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How Do Secured Credit Cards Work?

Do you have bad credit and want to repair it?  Maybe you have no credit history and need a place to start.  One way to build your credit score is by using a secured credit card!  By making monthly payments with a low credit limit, you will gradually be able to improve your credit history and qualify for better banking products in the future!

People get hit by tough times.  Maybe you lost your job or had some unexpected medical expenses.  In the process, you racked up the debt and your current credit score reflects those woes.  Credit cards, even secured credit cards, are not for everybody.  Let’s face it, to qualify for an auto or home loan, you need to have a decent credit score.  Using a secured credit card is not an instant fix, but the odds of getting approved increase dramatically by demonstrating to lenders that you can consistently make monthly payments and carry low monthly balances.

What Is A Secured Credit Card?

Secured credit cards get their name because they require a security deposit to start using it.  Non-secured cards, the most common type of credit cards, do not require a security deposit to use and are only issued to people with fair, good, or excellent credit cards as they are less likely to miss monthly payments.

Secured credit cards work identical as non-secured credit cards but normally have higher fees and lower credit limits.  A secured credit card is a credit card that requires an initial security deposit the same amount as the credit limit.  Credit card issuers require the security deposit in case the cardholder cannot pay the monthly balance, similar to landlords and new renters.  As an example, a secured card with a credit limit of $1,000 will require a $1,000 security deposit that is normally put in a Certificate of Deposit account.  If the cardholder has a balance of $750 for the month and cannot pay it off, then the issuer (aka “the Bank”) will pull from the security deposit to cover the loss.  The bank doesn’t lose any money, but the cardholder still needs to pay off the balance to keep using the card.  If the card is closed, the holder will get the security deposit back minus any outstanding balance.

Although a secured credit card sounds very similar to a prepaid debit card, the secured card has a monthly bill that needs to be paid.  If you miss the due date, the issuer can charge additional fees, interest, and report the event on your credit report (damaging your credit history).  The security deposit cannot pay the monthly balance and is only in place to protect the bank from paying from their own pocket if the cardholder becomes delinquent in payments.

Who Can Use A Secured Credit Card?

Secured credit cards are intended for people with poor or no credit that typically do not qualify for non-secured credit cards.

The following potential credit cardholders might benefit from a secured credit card:

  • Those who have declared bankruptcy or defaulted on a loan within the previous five years.
  • Currently 30 or days late on a credit card or loan payment.
  • Have little or no credit history.

A secured card is great for somebody that wants to build a credit history without the temptation of high credit limits offered by non-secured cards.  A prepaid debit card does not build a credit history, but a secured credit card will.  The secured credit card has a higher initial expense due to the security deposit, but the ability to establish a credit history can be worth it.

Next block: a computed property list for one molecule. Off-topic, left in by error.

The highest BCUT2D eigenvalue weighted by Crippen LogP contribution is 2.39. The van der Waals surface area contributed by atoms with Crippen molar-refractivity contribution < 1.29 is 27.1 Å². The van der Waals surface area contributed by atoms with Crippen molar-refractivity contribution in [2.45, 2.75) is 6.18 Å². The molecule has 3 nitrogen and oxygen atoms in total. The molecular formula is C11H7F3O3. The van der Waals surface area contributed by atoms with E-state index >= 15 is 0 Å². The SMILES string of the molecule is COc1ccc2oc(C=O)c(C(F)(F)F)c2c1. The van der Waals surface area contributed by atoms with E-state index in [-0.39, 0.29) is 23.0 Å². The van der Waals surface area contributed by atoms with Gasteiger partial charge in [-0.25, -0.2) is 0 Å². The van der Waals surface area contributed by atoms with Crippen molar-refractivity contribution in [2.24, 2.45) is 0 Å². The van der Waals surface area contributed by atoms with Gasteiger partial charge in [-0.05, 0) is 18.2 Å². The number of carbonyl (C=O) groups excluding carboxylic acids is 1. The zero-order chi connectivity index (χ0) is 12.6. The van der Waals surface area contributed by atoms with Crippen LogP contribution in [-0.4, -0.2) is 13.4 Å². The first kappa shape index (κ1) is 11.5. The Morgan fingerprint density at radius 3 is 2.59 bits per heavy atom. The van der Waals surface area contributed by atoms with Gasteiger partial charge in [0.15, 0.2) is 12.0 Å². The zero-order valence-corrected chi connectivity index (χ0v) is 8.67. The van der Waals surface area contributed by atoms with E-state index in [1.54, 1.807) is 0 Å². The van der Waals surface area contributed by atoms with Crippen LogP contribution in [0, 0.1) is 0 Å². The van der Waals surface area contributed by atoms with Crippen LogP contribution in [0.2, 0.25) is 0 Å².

How To Choose A Secured Credit Card

Here are some of the best secured credit cards , although your personal bank probably offers a secured card too.

Here are several factors you will want to consider when applying for a secured card:

  • Annual Fee
    • Most cards require a fee ranging from $25-$35 annually.
  • Security Deposit
    • As the security deposit amount determines the credit limit, certain issuers will permit higher credit limits.
  • Interest & Fees
    • Interest rates & fees for secured cards can vary widely between card issuers. If missing a payment is a large concern of yours, consider cards with a lower APR & fee.
  • Rewards
    • Point & Rewards are normally reserved for non-secured cards, but some issuers will put the security deposit into a “high-yield” savings or CD account. It might not amount to much but anything is better than nothing.

As the primary intent for most who have a secured credit card is to build or repair their credit history, you will want to ensure the prospective issuer reports the payment history to the three credit bureaus: Equifax, Experian, and TransUnion.  When applying for a loan in the future, you do not know what bureau the lender will acquire your credit history from so it’s important to verify this before applying for a card, as each application will pull your credit history and temporarily reduce your credit score.

Also, ask the prospective issuer if they will “flag” the credit card as a secured card.  Flagging your card may prevent the credit history from improving your credit score.

You will also want to apply for the highest credit limit possible.  This might depend largely on how much of a security deposit you can afford, but you do not want to “max out” your card every month.  The same principle applies to non-secured credit cards too, but your goal should be to keep your monthly balance lower than 30% of the total credit limit.  For example, your monthly balance shouldn’t be higher than $300 if you only have a $1,000 credit limit.  Keeping the monthly balance below the 30% mark will help improve your credit score quicker.  Making monthly payments is essential, but this practice helps the process.

How Long To Keep A Secured Credit Card